Retailers aided by government tax relief

Six months after it was rolled out, North West retailers are seeing the benefit of the Government’s new £1,000 business rates discount.

Introduced in April 2014, Over 27,000 retail premises from all over the North West qualify for this business rates windfall. This makes the North West’s share nearly 10% of the national total, with approximately 300,000 retail premises across the UK set to be recipients of the discount.

In the six months since the discount was introduced, the scheme has provided more than £272 million of tax relief for business premises across the country, applicable to local shops, cafes, restaurants and pubs with a rateable value up  to £50,000.

Additional figures specifically show how this support will benefit the North West, with 3,290 premises in Manchester, 2,000 in Salford, and 1,270 in Bolton all receiving £1,000 of relief.

High streets minister Penny Mordaunt said that the retail discount was part of a wider £1 billion package of targeted tax breaks designed to support high street retailers.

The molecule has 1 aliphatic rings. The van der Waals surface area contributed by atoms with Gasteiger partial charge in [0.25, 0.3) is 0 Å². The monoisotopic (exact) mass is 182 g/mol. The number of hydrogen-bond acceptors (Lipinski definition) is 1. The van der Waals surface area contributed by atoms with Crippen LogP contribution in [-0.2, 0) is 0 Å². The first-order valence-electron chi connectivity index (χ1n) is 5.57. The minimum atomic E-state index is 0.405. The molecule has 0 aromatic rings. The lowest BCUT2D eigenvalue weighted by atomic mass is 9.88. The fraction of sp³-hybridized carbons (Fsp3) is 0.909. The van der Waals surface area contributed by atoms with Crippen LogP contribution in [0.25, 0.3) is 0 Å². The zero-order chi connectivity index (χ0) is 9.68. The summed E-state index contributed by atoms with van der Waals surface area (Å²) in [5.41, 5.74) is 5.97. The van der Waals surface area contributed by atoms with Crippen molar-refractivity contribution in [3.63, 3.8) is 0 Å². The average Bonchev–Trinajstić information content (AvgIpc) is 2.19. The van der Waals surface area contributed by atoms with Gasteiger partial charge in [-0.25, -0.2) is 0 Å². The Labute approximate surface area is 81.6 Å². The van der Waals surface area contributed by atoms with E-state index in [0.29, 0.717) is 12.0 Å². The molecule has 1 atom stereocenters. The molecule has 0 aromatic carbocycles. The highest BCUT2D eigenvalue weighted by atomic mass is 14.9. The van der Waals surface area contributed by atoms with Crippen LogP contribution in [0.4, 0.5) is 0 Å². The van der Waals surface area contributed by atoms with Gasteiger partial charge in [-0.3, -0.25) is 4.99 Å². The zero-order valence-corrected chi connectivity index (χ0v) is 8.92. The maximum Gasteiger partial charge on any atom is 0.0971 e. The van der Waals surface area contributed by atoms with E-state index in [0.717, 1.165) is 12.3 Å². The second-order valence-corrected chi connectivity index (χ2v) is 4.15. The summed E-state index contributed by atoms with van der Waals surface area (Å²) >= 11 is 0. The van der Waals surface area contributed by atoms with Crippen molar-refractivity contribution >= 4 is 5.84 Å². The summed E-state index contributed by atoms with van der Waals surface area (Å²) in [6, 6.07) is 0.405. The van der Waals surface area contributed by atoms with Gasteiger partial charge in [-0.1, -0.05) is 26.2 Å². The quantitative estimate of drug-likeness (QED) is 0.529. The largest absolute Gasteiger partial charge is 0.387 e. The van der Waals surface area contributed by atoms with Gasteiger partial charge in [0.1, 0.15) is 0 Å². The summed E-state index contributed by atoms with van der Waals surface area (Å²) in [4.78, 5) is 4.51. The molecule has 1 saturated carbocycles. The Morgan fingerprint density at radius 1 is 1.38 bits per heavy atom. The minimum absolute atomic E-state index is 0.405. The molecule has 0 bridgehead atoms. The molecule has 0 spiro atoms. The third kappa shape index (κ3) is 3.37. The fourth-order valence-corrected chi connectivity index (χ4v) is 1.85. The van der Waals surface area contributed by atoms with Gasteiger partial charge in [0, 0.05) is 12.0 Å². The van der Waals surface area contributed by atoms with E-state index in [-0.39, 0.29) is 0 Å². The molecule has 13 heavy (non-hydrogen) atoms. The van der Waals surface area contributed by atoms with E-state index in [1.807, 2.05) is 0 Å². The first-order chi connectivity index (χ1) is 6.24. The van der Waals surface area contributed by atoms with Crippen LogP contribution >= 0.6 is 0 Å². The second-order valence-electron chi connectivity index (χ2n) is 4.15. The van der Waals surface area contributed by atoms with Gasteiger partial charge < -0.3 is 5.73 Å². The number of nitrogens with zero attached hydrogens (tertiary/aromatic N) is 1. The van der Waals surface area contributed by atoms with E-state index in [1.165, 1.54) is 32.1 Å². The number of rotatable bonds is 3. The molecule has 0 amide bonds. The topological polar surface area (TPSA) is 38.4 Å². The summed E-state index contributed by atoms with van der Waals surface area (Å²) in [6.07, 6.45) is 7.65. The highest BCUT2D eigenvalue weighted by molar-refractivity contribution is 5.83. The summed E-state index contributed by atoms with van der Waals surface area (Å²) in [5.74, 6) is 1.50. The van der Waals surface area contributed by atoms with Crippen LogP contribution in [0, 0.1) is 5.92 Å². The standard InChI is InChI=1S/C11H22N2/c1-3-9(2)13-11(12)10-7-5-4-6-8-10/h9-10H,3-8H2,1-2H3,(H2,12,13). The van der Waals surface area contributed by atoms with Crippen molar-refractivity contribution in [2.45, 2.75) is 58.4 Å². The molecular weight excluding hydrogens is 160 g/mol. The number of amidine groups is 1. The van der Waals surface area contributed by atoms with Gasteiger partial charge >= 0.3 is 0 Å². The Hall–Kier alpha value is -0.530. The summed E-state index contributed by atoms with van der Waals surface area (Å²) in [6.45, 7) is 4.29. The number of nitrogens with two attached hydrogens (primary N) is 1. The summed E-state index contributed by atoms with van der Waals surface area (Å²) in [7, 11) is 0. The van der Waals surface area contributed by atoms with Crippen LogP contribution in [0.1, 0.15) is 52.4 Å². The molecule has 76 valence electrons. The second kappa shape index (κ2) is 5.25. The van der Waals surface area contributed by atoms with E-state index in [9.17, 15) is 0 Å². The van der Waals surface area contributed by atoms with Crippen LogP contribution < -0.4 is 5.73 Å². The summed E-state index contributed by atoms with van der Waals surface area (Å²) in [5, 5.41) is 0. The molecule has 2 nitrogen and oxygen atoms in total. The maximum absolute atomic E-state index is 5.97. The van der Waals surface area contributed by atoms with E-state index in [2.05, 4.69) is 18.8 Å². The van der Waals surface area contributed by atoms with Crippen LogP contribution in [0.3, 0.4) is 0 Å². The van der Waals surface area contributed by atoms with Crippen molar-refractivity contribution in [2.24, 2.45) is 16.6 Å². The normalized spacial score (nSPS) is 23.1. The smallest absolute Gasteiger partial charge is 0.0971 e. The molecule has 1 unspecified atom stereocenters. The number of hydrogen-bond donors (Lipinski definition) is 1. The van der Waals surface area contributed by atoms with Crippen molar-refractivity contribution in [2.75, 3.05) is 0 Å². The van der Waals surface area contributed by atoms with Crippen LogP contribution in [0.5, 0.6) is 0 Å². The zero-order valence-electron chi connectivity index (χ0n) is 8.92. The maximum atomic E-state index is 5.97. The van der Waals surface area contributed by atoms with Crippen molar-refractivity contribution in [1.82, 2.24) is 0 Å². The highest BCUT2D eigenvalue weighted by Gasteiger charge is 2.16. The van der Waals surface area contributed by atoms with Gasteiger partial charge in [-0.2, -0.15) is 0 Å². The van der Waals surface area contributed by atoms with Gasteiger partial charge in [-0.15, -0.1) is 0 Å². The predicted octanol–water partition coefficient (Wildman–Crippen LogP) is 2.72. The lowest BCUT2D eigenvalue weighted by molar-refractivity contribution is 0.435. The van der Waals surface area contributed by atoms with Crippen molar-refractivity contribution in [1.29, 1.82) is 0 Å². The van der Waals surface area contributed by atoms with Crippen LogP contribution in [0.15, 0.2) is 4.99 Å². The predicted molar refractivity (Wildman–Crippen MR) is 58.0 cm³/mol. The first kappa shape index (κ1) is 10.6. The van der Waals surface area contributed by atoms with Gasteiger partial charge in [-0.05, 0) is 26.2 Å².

Stuart Hicks, managing director and rating director of Dunlop Heywood Property Consultants in Manchester said:

“The North West overall has fared okay with the major conurbations all enjoying significant numbers of businesses receiving the hand-out. However, when you look at the size of the region compared to others and the south east in particular, then 9% of the overall total doesn’t seem very much.

“It is interesting to see somewhere like well-to-do Kensington and Chelsea has 1,760 retail premises gaining the allowance, compared to Rochdale at 800 and Burnley at 430 – so combined they don’t match this small London borough.

“Likewise, you have Epping Forest on the outskirts of London, which is over 90% greenbelt, having 750 premises included, compared to St Helens with 580. I would like to see more North West retail landlords making the most of this opportunity so the money can be injected into the regional economy overall through a stronger retail sector.”


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Words: Peter Cribley

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